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Early Canal Transportation: The Boats of the Middlesex Canal

Middlesex Canal

On June 22,1793, the General Court of Massachusetts granted a charter to the Proprietors of the Middlesex Canal.  This new corporation was to be responsible for the construction and operation of a canal that would link the Merrimack River with Boston Harbor, improving transportation to the state's capital.

Trade was hindered in the city of Boston because no major river flowed into its port and the raw materials needed to fuel its economy were difficult to obtain.  The few roads which did exist were in poor condition, making travel slow and costly.  In addition, work had begun on a canal which would by-pass the Merrimack River's Pawtucket Falls.  This was to be called the Pawtucket Canal and would allow boats to pass unhindered to Newburyport, potentially creating unwelcome competition with Boston's markets.

Not only did Boston need to be supplied with raw materials from inland New England, but it also needed a domestic market for the goods it produced.  For 50 years the Middlesex Canal met these needs by providing the safe and economical transport of goods and passengers from the Charlestown Mill Pond to the Merrimack River.

The Middlesex Canal was an engineering marvel and its construction was an arduous task. First, England's William Weston was hired to survey the route of the canal, an event which was marked by the first use of an accurate leveling instrument in this country.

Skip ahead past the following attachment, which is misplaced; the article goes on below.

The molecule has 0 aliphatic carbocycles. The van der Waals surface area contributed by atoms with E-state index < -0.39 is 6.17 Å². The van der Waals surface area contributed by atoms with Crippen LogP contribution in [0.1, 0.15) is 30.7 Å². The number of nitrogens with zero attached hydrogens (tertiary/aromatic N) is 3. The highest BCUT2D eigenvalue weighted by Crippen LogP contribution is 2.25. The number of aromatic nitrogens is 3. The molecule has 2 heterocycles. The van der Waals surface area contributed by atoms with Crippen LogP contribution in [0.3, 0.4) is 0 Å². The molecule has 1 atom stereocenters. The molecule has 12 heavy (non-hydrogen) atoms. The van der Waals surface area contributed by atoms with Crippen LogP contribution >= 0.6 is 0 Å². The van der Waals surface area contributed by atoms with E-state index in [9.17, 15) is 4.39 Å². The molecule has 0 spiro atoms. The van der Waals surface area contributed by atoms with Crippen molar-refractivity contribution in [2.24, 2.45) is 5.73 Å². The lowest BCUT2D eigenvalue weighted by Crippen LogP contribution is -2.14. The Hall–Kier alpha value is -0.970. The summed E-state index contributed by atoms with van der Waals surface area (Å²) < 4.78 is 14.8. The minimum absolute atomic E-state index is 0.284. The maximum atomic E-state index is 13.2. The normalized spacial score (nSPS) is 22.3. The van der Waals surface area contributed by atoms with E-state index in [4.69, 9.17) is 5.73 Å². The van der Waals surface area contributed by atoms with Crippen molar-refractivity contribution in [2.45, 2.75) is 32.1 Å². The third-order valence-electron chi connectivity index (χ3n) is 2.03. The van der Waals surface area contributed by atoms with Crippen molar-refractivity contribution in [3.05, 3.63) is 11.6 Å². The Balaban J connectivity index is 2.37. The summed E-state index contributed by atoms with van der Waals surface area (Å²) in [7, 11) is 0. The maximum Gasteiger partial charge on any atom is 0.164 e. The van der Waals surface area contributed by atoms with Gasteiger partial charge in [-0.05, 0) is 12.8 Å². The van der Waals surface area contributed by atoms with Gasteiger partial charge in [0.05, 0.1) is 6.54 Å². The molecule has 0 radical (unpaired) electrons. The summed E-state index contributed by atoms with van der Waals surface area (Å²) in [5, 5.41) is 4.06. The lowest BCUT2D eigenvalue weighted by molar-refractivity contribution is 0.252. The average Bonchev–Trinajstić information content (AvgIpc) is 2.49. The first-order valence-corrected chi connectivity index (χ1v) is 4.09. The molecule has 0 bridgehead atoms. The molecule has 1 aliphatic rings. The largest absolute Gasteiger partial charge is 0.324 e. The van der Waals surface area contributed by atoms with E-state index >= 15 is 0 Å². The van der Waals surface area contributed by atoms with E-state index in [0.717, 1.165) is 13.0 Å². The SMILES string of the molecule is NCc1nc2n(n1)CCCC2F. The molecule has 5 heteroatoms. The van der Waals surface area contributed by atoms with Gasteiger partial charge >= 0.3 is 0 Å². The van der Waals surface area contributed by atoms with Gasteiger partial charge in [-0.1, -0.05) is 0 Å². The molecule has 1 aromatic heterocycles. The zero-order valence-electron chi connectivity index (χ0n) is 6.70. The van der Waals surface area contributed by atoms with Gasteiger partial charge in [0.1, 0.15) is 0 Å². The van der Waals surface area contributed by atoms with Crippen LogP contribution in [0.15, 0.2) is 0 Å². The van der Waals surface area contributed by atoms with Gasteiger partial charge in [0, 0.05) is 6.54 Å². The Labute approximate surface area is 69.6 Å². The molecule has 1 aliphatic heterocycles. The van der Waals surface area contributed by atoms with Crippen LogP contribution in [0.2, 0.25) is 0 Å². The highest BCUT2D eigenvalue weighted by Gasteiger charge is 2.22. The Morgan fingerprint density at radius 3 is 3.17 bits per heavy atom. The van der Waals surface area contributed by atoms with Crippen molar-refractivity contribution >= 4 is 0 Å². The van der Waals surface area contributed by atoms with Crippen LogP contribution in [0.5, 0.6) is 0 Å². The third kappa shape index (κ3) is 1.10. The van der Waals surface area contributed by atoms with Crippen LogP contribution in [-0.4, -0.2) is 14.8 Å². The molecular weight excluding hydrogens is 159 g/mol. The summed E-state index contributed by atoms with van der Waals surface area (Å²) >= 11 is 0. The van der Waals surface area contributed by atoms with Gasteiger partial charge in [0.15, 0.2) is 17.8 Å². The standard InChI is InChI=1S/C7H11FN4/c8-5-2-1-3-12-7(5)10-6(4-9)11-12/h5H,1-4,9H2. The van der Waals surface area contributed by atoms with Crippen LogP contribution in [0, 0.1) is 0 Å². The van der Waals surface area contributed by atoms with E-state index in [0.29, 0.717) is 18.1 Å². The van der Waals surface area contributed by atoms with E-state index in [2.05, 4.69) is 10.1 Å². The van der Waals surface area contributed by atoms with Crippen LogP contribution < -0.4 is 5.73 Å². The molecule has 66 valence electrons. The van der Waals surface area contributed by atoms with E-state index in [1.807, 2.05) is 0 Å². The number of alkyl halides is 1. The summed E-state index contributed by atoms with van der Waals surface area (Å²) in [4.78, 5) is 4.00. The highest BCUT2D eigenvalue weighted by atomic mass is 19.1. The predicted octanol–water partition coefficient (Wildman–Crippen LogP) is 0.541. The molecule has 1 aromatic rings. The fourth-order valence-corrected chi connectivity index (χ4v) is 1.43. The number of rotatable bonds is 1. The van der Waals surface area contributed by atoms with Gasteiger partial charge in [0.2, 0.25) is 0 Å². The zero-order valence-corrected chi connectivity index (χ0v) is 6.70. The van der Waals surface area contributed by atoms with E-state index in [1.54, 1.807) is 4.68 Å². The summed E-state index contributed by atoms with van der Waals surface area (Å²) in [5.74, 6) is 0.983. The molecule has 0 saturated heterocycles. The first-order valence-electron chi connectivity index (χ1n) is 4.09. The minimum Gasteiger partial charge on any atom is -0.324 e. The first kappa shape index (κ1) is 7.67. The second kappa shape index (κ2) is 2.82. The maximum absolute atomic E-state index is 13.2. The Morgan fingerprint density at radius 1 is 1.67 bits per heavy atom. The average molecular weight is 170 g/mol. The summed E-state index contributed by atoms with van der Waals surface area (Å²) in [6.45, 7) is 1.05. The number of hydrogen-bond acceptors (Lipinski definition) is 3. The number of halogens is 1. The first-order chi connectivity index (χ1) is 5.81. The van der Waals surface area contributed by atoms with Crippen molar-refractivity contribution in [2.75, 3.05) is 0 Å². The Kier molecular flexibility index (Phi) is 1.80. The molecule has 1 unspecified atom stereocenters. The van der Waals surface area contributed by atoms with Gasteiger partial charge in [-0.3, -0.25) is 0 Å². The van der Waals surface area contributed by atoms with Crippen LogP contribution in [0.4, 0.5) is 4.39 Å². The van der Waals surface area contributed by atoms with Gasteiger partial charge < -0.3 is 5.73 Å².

Next came the acquisition of land. A total of 142 parcels were acquired by gift, purchase, and the power of eminent domain.  Prices for the parcels ranged from $25 to $150 per acre.

At the time of construction, the available labor pool was small.  The area was thinly settled and most people were farmers, unable to leave their lands for extended periods of time.  In many cases, landowners were hired to complete the section of canal that ran adjacent to their property.  The average pay for common laborers was $8 per month.  The cost of construction was close to $500,000 and was funded by the sale of stock and assessments levied on shareholders.  The capital stock was divided into 1000 shares, 200 shares of which were retained while 800 shares were sold in 1793 for two dollars each.

The route of the canal transversed many types of terrain.  Rock ledges had to be cut and low lying areas filled.  More than half of the canal was built above the natural surface of the land.  Despite the many difficulties encountered, the canal was completed within the ten year time frame put forth in the legislation.